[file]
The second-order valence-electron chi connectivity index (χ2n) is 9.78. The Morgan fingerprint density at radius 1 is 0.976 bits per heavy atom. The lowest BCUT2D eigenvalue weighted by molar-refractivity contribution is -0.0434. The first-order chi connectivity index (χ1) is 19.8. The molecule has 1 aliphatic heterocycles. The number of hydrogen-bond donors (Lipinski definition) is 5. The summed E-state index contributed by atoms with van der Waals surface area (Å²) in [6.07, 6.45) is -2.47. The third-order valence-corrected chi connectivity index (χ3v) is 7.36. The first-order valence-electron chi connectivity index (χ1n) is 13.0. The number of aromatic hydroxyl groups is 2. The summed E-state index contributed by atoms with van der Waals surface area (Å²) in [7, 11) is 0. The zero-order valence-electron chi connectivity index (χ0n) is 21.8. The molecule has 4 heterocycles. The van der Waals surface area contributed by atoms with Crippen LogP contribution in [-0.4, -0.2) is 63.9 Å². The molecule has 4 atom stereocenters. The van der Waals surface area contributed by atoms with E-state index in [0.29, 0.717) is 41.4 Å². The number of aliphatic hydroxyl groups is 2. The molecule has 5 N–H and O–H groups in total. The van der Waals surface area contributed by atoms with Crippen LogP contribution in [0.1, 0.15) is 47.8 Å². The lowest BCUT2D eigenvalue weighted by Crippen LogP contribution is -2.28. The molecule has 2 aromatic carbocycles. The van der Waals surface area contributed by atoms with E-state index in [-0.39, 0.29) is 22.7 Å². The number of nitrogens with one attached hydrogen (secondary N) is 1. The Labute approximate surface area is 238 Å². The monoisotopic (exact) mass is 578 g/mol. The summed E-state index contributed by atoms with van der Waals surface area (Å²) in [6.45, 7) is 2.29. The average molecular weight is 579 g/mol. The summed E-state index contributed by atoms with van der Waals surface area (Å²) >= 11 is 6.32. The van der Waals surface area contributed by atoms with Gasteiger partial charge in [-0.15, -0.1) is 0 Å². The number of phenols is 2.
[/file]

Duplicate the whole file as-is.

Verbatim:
The second-order valence-electron chi connectivity index (χ2n) is 9.78. The Morgan fingerprint density at radius 1 is 0.976 bits per heavy atom. The lowest BCUT2D eigenvalue weighted by molar-refractivity contribution is -0.0434. The first-order chi connectivity index (χ1) is 19.8. The molecule has 1 aliphatic heterocycles. The number of hydrogen-bond donors (Lipinski definition) is 5. The summed E-state index contributed by atoms with van der Waals surface area (Å²) in [6.07, 6.45) is -2.47. The third-order valence-corrected chi connectivity index (χ3v) is 7.36. The first-order valence-electron chi connectivity index (χ1n) is 13.0. The number of aromatic hydroxyl groups is 2. The summed E-state index contributed by atoms with van der Waals surface area (Å²) in [7, 11) is 0. The zero-order valence-electron chi connectivity index (χ0n) is 21.8. The molecule has 4 heterocycles. The van der Waals surface area contributed by atoms with Crippen LogP contribution in [-0.4, -0.2) is 63.9 Å². The molecule has 4 atom stereocenters. The van der Waals surface area contributed by atoms with E-state index in [0.29, 0.717) is 41.4 Å². The number of aliphatic hydroxyl groups is 2. The molecule has 5 N–H and O–H groups in total. The van der Waals surface area contributed by atoms with Crippen LogP contribution in [0.1, 0.15) is 47.8 Å². The lowest BCUT2D eigenvalue weighted by Crippen LogP contribution is -2.28. The molecule has 2 aromatic carbocycles. The van der Waals surface area contributed by atoms with E-state index in [-0.39, 0.29) is 22.7 Å². The number of nitrogens with one attached hydrogen (secondary N) is 1. The Labute approximate surface area is 238 Å². The monoisotopic (exact) mass is 578 g/mol. The summed E-state index contributed by atoms with van der Waals surface area (Å²) in [6.45, 7) is 2.29. The average molecular weight is 579 g/mol. The summed E-state index contributed by atoms with van der Waals surface area (Å²) >= 11 is 6.32. The van der Waals surface area contributed by atoms with Gasteiger partial charge in [-0.15, -0.1) is 0 Å². The number of phenols is 2.